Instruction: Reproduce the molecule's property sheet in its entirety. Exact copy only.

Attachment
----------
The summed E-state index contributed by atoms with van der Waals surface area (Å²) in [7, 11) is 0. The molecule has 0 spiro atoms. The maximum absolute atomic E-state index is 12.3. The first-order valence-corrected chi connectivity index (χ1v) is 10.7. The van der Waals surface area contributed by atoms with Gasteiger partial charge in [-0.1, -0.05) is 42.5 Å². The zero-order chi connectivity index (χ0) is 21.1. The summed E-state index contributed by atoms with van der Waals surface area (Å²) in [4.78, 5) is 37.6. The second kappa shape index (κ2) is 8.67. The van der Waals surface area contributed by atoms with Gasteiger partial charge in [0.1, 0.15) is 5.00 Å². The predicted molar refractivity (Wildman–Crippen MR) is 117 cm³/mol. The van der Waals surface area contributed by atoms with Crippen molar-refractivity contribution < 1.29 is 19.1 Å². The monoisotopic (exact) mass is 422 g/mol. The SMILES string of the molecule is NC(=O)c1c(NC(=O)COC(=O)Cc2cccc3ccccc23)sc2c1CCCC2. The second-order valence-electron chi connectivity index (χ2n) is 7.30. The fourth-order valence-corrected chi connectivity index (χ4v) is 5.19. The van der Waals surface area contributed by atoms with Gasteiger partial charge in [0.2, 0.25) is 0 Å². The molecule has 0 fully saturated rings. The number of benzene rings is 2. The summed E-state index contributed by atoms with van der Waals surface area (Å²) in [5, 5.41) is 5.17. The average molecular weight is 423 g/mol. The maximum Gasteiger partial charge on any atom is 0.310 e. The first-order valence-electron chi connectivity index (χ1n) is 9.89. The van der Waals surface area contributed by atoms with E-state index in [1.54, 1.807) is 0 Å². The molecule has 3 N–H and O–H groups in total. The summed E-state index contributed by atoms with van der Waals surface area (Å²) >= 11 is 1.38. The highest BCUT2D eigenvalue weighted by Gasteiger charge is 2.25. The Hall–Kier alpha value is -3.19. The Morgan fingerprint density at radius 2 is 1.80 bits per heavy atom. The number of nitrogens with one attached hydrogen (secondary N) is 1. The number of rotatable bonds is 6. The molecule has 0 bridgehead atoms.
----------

The summed E-state index contributed by atoms with van der Waals surface area (Å²) in [7, 11) is 0. The molecule has 0 spiro atoms. The maximum absolute atomic E-state index is 12.3. The first-order valence-corrected chi connectivity index (χ1v) is 10.7. The van der Waals surface area contributed by atoms with Gasteiger partial charge in [-0.1, -0.05) is 42.5 Å². The zero-order chi connectivity index (χ0) is 21.1. The summed E-state index contributed by atoms with van der Waals surface area (Å²) in [4.78, 5) is 37.6. The second kappa shape index (κ2) is 8.67. The van der Waals surface area contributed by atoms with Gasteiger partial charge in [0.1, 0.15) is 5.00 Å². The predicted molar refractivity (Wildman–Crippen MR) is 117 cm³/mol. The van der Waals surface area contributed by atoms with Crippen molar-refractivity contribution < 1.29 is 19.1 Å². The monoisotopic (exact) mass is 422 g/mol. The SMILES string of the molecule is NC(=O)c1c(NC(=O)COC(=O)Cc2cccc3ccccc23)sc2c1CCCC2. The second-order valence-electron chi connectivity index (χ2n) is 7.30. The fourth-order valence-corrected chi connectivity index (χ4v) is 5.19. The van der Waals surface area contributed by atoms with Gasteiger partial charge in [0.2, 0.25) is 0 Å². The molecule has 0 fully saturated rings. The number of benzene rings is 2. The summed E-state index contributed by atoms with van der Waals surface area (Å²) in [5, 5.41) is 5.17. The average molecular weight is 423 g/mol. The maximum Gasteiger partial charge on any atom is 0.310 e. The first-order valence-electron chi connectivity index (χ1n) is 9.89. The van der Waals surface area contributed by atoms with E-state index in [1.54, 1.807) is 0 Å². The molecule has 3 N–H and O–H groups in total. The summed E-state index contributed by atoms with van der Waals surface area (Å²) >= 11 is 1.38. The highest BCUT2D eigenvalue weighted by Gasteiger charge is 2.25. The Hall–Kier alpha value is -3.19. The Morgan fingerprint density at radius 2 is 1.80 bits per heavy atom. The number of nitrogens with one attached hydrogen (secondary N) is 1. The number of rotatable bonds is 6. The molecule has 0 bridgehead atoms.